If you have the flu, the best place to be is at home.
Tero Vesalainen/Shutterstock

Lessons from hospitals

Although preventing infection in hospitals is not the same as doing it in the community, there are two important lessons from hospital infection control.

First, in hospital hand-hygiene programs, hand sanitiser is more effective than soap-and-water hand-washing, provided your hands aren’t visibly dirty.

This is partly because of the rapid effect of the alcohol, but mostly because it’s much quicker and therefore more likely that staff will use it.




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The second important point from hand hygiene and other areas of hospital infection control is that introducing a “bundle” of strategies usually reduces healthcare-associated infection rates – even when the individual parts of these bundles don’t show benefits alone.

This could be because the individual effect sizes are too small, or that change in practice highlights a “safety culture”.

Sanitisers can be one of many strategies

Installing hand rub in public areas won’t solve this year’s flu outbreak by itself. But it can be part of a bundle of strategies – as long as the dispensers are kept topped up.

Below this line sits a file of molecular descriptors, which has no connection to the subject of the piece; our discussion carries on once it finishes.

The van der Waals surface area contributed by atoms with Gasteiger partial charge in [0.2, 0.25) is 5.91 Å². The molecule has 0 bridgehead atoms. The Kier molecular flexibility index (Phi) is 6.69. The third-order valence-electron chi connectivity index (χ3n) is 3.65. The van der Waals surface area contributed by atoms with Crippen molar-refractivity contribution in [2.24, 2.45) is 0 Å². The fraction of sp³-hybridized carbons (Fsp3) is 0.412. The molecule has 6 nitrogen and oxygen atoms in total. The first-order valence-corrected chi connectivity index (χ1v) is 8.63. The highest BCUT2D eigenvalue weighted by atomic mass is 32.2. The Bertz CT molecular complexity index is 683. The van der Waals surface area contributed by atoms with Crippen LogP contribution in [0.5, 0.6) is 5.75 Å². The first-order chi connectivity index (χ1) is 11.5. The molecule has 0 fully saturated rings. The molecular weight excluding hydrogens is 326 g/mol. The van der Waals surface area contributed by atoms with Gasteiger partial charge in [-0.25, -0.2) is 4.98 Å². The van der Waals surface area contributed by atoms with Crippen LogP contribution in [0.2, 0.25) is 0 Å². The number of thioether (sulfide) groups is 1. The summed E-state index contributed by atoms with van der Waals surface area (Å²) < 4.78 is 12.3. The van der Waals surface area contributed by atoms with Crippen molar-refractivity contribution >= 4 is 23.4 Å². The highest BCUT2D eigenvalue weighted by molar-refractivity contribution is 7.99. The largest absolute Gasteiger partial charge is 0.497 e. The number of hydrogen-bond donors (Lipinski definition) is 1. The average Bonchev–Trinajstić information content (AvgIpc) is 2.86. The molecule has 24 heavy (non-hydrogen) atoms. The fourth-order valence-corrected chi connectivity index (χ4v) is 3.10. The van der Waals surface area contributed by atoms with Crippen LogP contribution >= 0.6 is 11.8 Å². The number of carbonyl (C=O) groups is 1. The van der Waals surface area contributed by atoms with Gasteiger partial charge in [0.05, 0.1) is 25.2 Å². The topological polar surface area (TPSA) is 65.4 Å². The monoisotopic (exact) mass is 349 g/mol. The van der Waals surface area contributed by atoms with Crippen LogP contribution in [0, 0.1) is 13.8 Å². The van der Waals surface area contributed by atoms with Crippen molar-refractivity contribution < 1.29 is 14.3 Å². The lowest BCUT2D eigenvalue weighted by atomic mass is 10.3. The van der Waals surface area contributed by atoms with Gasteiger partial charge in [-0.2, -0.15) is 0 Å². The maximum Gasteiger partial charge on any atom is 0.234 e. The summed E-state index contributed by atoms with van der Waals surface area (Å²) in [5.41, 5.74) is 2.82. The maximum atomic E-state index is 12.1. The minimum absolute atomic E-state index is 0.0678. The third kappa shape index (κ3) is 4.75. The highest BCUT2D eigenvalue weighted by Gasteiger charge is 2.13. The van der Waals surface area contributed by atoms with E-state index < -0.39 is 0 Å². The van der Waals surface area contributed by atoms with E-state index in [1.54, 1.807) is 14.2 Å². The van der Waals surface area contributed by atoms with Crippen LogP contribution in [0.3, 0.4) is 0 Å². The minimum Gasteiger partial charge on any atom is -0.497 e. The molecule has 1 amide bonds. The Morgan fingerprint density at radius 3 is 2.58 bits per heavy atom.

And it’s certainly a safe intervention – despite some desperate hysteria about the safety of hand gels, or the risk of people drinking them, there is little evidence this actually occurs in reality.

Hand sanitiser is also likely to be easier to implement than fixing the much larger social problem of Australians going to work when they’re sick. This may be because of inadequate sick leave, concerns about “letting the team down”, or other logistical problems such as child-care.

Get your flu vaccine – even now it’s still not too late – and get it for your kids as well, for their sake as well as your own.

Remember to stay home if you’re unwell, and always to cough into your sleeve. And don’t forget to clean your hands – even if the government doesn’t end up making it easier for you.




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The Conversation


Trent Yarwood, Infectious Diseases Physician, Senior Lecturer, James Cook University and, The University of Queensland

This article is republished from The Conversation under a Creative Commons license. Read the original article.

To protect press freedom, we need more public outrage – and an overhaul of our laws



This week’s police raids have forced us to think again about the role of the media in a democracy.
David Gray/AAP

Peter Greste, The University of Queensland

A few days ago, Waleed Aly asked a not-so-rhetorical question in The Sydney Morning Herald. He wondered how many Australians were worried about the fact that the Australian Federal Police had spent a good portion of this week raiding the offices and homes of journalists who’ve published stories clearly in the public interest.

His conclusion? Not many. He went on to argue that it is because we have developed a culture of accepting excessive state power, with no real thought about the consequences for civil liberties or the functioning of our democracy.